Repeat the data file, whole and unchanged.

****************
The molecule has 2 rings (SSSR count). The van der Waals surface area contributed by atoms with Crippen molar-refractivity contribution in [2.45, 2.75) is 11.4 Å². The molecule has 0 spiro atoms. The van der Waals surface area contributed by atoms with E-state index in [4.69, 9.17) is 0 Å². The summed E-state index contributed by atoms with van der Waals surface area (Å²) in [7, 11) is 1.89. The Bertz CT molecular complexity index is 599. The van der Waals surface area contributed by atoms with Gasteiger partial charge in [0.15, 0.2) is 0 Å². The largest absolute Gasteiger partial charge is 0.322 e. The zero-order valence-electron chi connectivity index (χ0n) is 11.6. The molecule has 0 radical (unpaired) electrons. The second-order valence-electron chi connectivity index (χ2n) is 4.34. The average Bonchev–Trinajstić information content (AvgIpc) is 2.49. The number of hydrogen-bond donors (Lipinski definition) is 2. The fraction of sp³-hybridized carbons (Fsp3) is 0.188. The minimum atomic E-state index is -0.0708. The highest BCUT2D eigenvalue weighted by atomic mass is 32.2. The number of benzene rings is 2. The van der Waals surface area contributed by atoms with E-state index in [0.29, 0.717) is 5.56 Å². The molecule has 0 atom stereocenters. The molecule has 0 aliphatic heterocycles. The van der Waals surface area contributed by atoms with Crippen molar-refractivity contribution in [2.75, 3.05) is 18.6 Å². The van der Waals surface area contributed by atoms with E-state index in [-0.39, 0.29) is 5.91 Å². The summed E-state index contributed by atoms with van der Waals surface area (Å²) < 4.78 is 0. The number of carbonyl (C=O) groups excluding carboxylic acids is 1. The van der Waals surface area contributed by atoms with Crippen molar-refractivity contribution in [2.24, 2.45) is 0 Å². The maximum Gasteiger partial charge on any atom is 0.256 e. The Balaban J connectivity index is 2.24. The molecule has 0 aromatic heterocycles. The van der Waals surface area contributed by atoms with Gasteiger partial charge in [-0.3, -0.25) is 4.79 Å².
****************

The molecule has 2 rings (SSSR count). The van der Waals surface area contributed by atoms with Crippen molar-refractivity contribution in [2.45, 2.75) is 11.4 Å². The molecule has 0 spiro atoms. The van der Waals surface area contributed by atoms with E-state index in [4.69, 9.17) is 0 Å². The summed E-state index contributed by atoms with van der Waals surface area (Å²) in [7, 11) is 1.89. The Bertz CT molecular complexity index is 599. The van der Waals surface area contributed by atoms with Gasteiger partial charge in [0.15, 0.2) is 0 Å². The largest absolute Gasteiger partial charge is 0.322 e. The zero-order valence-electron chi connectivity index (χ0n) is 11.6. The molecule has 0 radical (unpaired) electrons. The second-order valence-electron chi connectivity index (χ2n) is 4.34. The average Bonchev–Trinajstić information content (AvgIpc) is 2.49. The number of hydrogen-bond donors (Lipinski definition) is 2. The fraction of sp³-hybridized carbons (Fsp3) is 0.188. The minimum atomic E-state index is -0.0708. The highest BCUT2D eigenvalue weighted by atomic mass is 32.2. The number of benzene rings is 2. The van der Waals surface area contributed by atoms with E-state index in [0.29, 0.717) is 5.56 Å². The molecule has 0 atom stereocenters. The molecule has 0 aliphatic heterocycles. The van der Waals surface area contributed by atoms with Crippen molar-refractivity contribution in [2.75, 3.05) is 18.6 Å². The van der Waals surface area contributed by atoms with E-state index in [-0.39, 0.29) is 5.91 Å². The summed E-state index contributed by atoms with van der Waals surface area (Å²) < 4.78 is 0. The number of carbonyl (C=O) groups excluding carboxylic acids is 1. The van der Waals surface area contributed by atoms with Crippen molar-refractivity contribution in [2.24, 2.45) is 0 Å². The maximum Gasteiger partial charge on any atom is 0.256 e. The Balaban J connectivity index is 2.24. The molecule has 0 aromatic heterocycles. The van der Waals surface area contributed by atoms with Gasteiger partial charge in [-0.3, -0.25) is 4.79 Å².